Mineralium Deposita

, Volume 49, Issue 1, pp 49–74 | Cite as

Colloidal origin of colloform-banded textures in the Paleogene low-sulfidation Khan Krum gold deposit, SE Bulgaria

  • Irina MarinovaEmail author
  • Valentin Ganev
  • Rositsa Titorenkova


We studied both colloform-banded macro- and micro-textures as well as the composition of electrum from the epithermal Khan Krum (or Ada Tepe) gold deposit, Bulgaria (5 Mt at 5.1 g/t Au + 2.7 g/t Ag) using optical and electron scanning microscopy, vibration spectroscopy, electron micro-probe analysis, and LA-ICP-MS. The individual textural bands differ in grain size, porosity, quartz-to-adularia ratio, and abundance of electrum, pyrite, and scattered dusty opaque micro-inclusions. The individual macro-bands have formed successively via intermittent fault dilation from episodic hydrothermal pulses, as a result of regional extension and most likely originated from colloidal solutions formed by vigorous boiling during rapid pressure drop and supersaturation with respect to amorphous silica in a closed or quasi-closed hydrothermal system. Electrum is highly concentrated in the finest quartz–adularia colloform micro-bands, which fill joints with widths up to 1–2 mm. We presume that the joints have filled in with more concentrated colloidal solutions than those in the macro-bands, most likely due to extreme boiling of fluids in open or quasi-open hydrothermal system. Electrum in the micro-bands forms transverse dendrite- and chain-like aggregates as well as oval clots along the banding, all of globular morphology. We explain these locations of electrum with reorientation of aggregated electrum globules during plastic deformation of a mixed electrum–silicate gel and in result from the consequent crystallization of silicates. At the same time, electrum is not present in pores and cracks of syneresis, which indicates that it had not been a soluble phase at the time of syneresis, rather colloidal particles. Electrum also forms dense sprinkles of globular morphology deposited in open space on the surfaces of some quartz–adularia bands, due to a condensation of gaseous phase, separated during the boiling of fluids. We found that the electrum-rich quartz–adularia micro-banding is enriched (in descending order) in Bi, Te, Cu, Fe, Pb, Au, As, U, Ba, Zn, Mg, Cr, Al, Tl, Na, K, and Th, and is slightly depleted in Si, Ti, Se, Ag, and Sb in comparison with the electrum-poor macro-bands. Ca displayed equal abundances in both macro- and micro-bands. The highest grades of electrum correspond to the highest abundances of Fe, As, Cu, Pb, Zn, Bi, and Te, which have deposited as sulfides and tellurides, thus revealing the voluminous electrum deposition in response to a significant decrease of sulfur and tellurium activities, and transport of gold and silver in the paleofluids in the form of sulfuric and telluric complexes. The epithermal Khan Krum deposit is Au dominant, Bi and Te rich, thus indicating its relationship to an igneous source.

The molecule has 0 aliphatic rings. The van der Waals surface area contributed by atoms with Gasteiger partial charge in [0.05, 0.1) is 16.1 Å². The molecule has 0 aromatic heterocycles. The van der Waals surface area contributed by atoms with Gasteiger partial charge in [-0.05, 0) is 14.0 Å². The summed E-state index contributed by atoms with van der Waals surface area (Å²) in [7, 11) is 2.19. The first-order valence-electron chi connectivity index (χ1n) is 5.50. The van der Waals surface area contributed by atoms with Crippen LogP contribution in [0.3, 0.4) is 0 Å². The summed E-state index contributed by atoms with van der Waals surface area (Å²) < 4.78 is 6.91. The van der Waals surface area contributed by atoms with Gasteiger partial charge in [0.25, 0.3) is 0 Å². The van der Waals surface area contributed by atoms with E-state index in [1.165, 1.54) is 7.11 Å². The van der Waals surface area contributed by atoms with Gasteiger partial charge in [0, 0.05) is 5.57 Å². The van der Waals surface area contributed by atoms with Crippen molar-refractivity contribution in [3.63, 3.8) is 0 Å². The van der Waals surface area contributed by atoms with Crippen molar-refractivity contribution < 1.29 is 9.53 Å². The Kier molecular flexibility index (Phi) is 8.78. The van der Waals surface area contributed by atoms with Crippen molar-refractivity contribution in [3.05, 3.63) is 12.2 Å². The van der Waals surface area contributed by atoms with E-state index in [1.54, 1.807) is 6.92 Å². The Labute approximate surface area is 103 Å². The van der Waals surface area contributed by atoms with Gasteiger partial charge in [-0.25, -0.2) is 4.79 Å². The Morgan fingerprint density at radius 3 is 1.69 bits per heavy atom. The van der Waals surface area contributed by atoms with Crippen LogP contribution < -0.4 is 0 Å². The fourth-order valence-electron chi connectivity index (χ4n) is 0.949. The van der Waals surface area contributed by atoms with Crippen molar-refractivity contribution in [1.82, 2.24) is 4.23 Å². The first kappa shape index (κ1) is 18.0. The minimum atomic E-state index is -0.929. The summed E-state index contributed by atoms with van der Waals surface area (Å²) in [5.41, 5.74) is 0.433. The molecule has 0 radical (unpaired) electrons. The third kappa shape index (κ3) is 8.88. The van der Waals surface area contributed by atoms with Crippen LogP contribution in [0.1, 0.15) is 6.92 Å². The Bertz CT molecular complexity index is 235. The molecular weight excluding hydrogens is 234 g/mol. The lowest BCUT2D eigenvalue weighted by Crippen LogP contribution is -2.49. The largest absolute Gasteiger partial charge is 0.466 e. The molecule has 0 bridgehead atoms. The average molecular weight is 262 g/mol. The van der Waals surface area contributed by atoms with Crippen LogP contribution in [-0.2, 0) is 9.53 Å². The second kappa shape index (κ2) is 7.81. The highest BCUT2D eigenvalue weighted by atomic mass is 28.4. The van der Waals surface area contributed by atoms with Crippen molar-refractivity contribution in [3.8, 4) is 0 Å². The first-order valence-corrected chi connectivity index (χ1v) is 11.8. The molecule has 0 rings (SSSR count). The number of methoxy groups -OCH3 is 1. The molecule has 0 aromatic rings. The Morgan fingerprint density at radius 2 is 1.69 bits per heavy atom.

Colloform-banded textures Epithermal gold Vein adularia Vein quartz Bulgaria Khan Krum deposit 



The National Science Fund of Bulgaria (project DO-02-82/2008) is acknowledged for funding a part of this study. The Bulgarian Ministry of Education, Youth, and Science is acknowledged for the English translation and editing of this article financed by the “Science and Business” scheme of the project BG051PO001-3.3-05/0001 through the “Human Resources Development” Operative Program. The authors thank their colleagues from “Balkan Mineral and Mining” Co, especially Sean Hasson, Danko Jelev, and Tanya Kazulova for technical assistance. Thanks are due to Luchezar Petrov (Institute of Mineralogy and Crystallography at Bulgarian Academy of Sciences) for the SEM study and EMPA, and to Lyubomir Dimitrov and Lyudmil Konstantinov (same Institute) for fruitful discussions. Thanks are due to James Saunders for providing the authors with new papers on bonanza epithermal ores and for useful recommendations. The authors thank Robert Moritz for the review and Bernd Lehmann and Robert Moritz for efforts to improve the manuscript.


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© Springer-Verlag Berlin Heidelberg 2013

Authors and Affiliations

  • Irina Marinova
    • 1
    Email author
  • Valentin Ganev
    • 1
  • Rositsa Titorenkova
    • 1
  1. 1.Institute of Mineralogy and CrystallographyBulgarian Academy of SciencesSofiaBulgaria

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